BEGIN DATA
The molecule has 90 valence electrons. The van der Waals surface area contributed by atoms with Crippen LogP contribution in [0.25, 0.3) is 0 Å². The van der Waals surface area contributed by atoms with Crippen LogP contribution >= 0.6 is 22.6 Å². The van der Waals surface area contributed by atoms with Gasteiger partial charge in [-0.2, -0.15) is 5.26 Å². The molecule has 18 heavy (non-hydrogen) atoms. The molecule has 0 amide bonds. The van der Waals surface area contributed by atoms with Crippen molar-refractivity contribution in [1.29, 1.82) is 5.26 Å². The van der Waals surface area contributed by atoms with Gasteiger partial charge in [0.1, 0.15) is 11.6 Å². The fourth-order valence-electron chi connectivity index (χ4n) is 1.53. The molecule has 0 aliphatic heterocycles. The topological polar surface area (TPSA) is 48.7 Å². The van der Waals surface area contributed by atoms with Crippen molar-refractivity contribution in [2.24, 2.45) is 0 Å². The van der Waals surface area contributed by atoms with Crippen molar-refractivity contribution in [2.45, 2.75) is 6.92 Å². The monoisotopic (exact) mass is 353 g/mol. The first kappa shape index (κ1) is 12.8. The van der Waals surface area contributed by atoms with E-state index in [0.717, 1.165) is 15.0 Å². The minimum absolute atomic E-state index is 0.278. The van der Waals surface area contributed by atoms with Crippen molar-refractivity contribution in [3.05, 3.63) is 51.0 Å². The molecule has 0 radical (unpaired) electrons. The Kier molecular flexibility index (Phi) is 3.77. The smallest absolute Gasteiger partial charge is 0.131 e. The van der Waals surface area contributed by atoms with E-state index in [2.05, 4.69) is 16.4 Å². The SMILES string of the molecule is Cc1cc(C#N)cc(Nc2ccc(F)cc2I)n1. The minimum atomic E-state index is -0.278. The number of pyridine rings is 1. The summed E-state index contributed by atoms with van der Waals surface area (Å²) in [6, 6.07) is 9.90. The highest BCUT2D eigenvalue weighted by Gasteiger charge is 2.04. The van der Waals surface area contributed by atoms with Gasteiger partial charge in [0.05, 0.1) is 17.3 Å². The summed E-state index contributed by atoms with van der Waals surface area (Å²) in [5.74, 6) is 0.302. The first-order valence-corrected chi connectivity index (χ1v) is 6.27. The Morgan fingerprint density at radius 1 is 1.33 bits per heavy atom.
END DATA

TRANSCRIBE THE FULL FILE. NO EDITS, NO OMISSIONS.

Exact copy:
The molecule has 90 valence electrons. The van der Waals surface area contributed by atoms with Crippen LogP contribution in [0.25, 0.3) is 0 Å². The van der Waals surface area contributed by atoms with Crippen LogP contribution >= 0.6 is 22.6 Å². The van der Waals surface area contributed by atoms with Gasteiger partial charge in [-0.2, -0.15) is 5.26 Å². The molecule has 18 heavy (non-hydrogen) atoms. The molecule has 0 amide bonds. The van der Waals surface area contributed by atoms with Crippen molar-refractivity contribution in [1.29, 1.82) is 5.26 Å². The van der Waals surface area contributed by atoms with Gasteiger partial charge in [0.1, 0.15) is 11.6 Å². The fourth-order valence-electron chi connectivity index (χ4n) is 1.53. The molecule has 0 aliphatic heterocycles. The topological polar surface area (TPSA) is 48.7 Å². The van der Waals surface area contributed by atoms with Crippen molar-refractivity contribution in [2.24, 2.45) is 0 Å². The van der Waals surface area contributed by atoms with Crippen molar-refractivity contribution in [2.45, 2.75) is 6.92 Å². The monoisotopic (exact) mass is 353 g/mol. The first kappa shape index (κ1) is 12.8. The van der Waals surface area contributed by atoms with E-state index in [0.717, 1.165) is 15.0 Å². The minimum absolute atomic E-state index is 0.278. The van der Waals surface area contributed by atoms with Crippen molar-refractivity contribution in [3.05, 3.63) is 51.0 Å². The molecule has 0 radical (unpaired) electrons. The Kier molecular flexibility index (Phi) is 3.77. The smallest absolute Gasteiger partial charge is 0.131 e. The van der Waals surface area contributed by atoms with E-state index in [2.05, 4.69) is 16.4 Å². The SMILES string of the molecule is Cc1cc(C#N)cc(Nc2ccc(F)cc2I)n1. The minimum atomic E-state index is -0.278. The number of pyridine rings is 1. The summed E-state index contributed by atoms with van der Waals surface area (Å²) in [6, 6.07) is 9.90. The highest BCUT2D eigenvalue weighted by Gasteiger charge is 2.04. The van der Waals surface area contributed by atoms with Gasteiger partial charge in [0.05, 0.1) is 17.3 Å². The summed E-state index contributed by atoms with van der Waals surface area (Å²) in [5.74, 6) is 0.302. The first-order valence-corrected chi connectivity index (χ1v) is 6.27. The Morgan fingerprint density at radius 1 is 1.33 bits per heavy atom.